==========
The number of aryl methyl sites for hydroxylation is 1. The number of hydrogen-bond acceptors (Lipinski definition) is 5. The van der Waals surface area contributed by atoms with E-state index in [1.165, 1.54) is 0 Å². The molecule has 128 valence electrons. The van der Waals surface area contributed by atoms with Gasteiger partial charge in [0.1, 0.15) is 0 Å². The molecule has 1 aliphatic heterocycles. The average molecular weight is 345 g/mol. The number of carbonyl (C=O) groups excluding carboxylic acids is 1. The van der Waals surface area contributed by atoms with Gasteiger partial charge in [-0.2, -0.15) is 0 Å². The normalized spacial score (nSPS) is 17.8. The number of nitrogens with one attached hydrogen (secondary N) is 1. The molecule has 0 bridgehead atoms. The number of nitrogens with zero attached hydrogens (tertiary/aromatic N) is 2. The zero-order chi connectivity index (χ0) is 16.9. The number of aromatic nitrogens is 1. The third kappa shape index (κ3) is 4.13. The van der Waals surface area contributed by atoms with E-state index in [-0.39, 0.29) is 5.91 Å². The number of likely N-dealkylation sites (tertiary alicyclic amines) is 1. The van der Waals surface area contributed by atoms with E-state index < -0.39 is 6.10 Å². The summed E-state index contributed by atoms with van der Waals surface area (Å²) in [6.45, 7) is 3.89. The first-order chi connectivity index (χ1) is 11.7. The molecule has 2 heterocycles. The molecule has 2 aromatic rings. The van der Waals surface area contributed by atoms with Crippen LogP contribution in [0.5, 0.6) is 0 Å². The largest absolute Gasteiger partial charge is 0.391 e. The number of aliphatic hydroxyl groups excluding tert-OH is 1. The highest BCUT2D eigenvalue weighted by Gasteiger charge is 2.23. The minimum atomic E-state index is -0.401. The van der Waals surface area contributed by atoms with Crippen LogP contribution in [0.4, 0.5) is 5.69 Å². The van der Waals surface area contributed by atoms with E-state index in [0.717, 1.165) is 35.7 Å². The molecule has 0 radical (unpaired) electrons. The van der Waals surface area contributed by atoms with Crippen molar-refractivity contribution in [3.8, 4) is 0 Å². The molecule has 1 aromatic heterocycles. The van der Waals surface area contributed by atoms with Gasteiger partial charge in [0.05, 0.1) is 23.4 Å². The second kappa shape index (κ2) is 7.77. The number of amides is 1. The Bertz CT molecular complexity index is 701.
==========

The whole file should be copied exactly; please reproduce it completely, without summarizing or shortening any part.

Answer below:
The number of aryl methyl sites for hydroxylation is 1. The number of hydrogen-bond acceptors (Lipinski definition) is 5. The van der Waals surface area contributed by atoms with E-state index in [1.165, 1.54) is 0 Å². The molecule has 128 valence electrons. The van der Waals surface area contributed by atoms with Gasteiger partial charge in [0.1, 0.15) is 0 Å². The molecule has 1 aliphatic heterocycles. The average molecular weight is 345 g/mol. The number of carbonyl (C=O) groups excluding carboxylic acids is 1. The van der Waals surface area contributed by atoms with Gasteiger partial charge in [-0.2, -0.15) is 0 Å². The normalized spacial score (nSPS) is 17.8. The number of nitrogens with one attached hydrogen (secondary N) is 1. The molecule has 0 bridgehead atoms. The number of nitrogens with zero attached hydrogens (tertiary/aromatic N) is 2. The zero-order chi connectivity index (χ0) is 16.9. The number of aromatic nitrogens is 1. The third kappa shape index (κ3) is 4.13. The van der Waals surface area contributed by atoms with E-state index in [-0.39, 0.29) is 5.91 Å². The number of likely N-dealkylation sites (tertiary alicyclic amines) is 1. The van der Waals surface area contributed by atoms with E-state index < -0.39 is 6.10 Å². The summed E-state index contributed by atoms with van der Waals surface area (Å²) in [6.45, 7) is 3.89. The first-order chi connectivity index (χ1) is 11.7. The molecule has 2 heterocycles. The molecule has 2 aromatic rings. The van der Waals surface area contributed by atoms with Crippen LogP contribution in [0.5, 0.6) is 0 Å². The largest absolute Gasteiger partial charge is 0.391 e. The number of aliphatic hydroxyl groups excluding tert-OH is 1. The highest BCUT2D eigenvalue weighted by Gasteiger charge is 2.23. The minimum atomic E-state index is -0.401. The van der Waals surface area contributed by atoms with Crippen LogP contribution in [0.4, 0.5) is 5.69 Å². The van der Waals surface area contributed by atoms with E-state index in [0.717, 1.165) is 35.7 Å². The molecule has 0 radical (unpaired) electrons. The van der Waals surface area contributed by atoms with Crippen molar-refractivity contribution in [3.8, 4) is 0 Å². The molecule has 1 aromatic heterocycles. The van der Waals surface area contributed by atoms with Gasteiger partial charge in [0.05, 0.1) is 23.4 Å². The second kappa shape index (κ2) is 7.77. The number of amides is 1. The Bertz CT molecular complexity index is 701.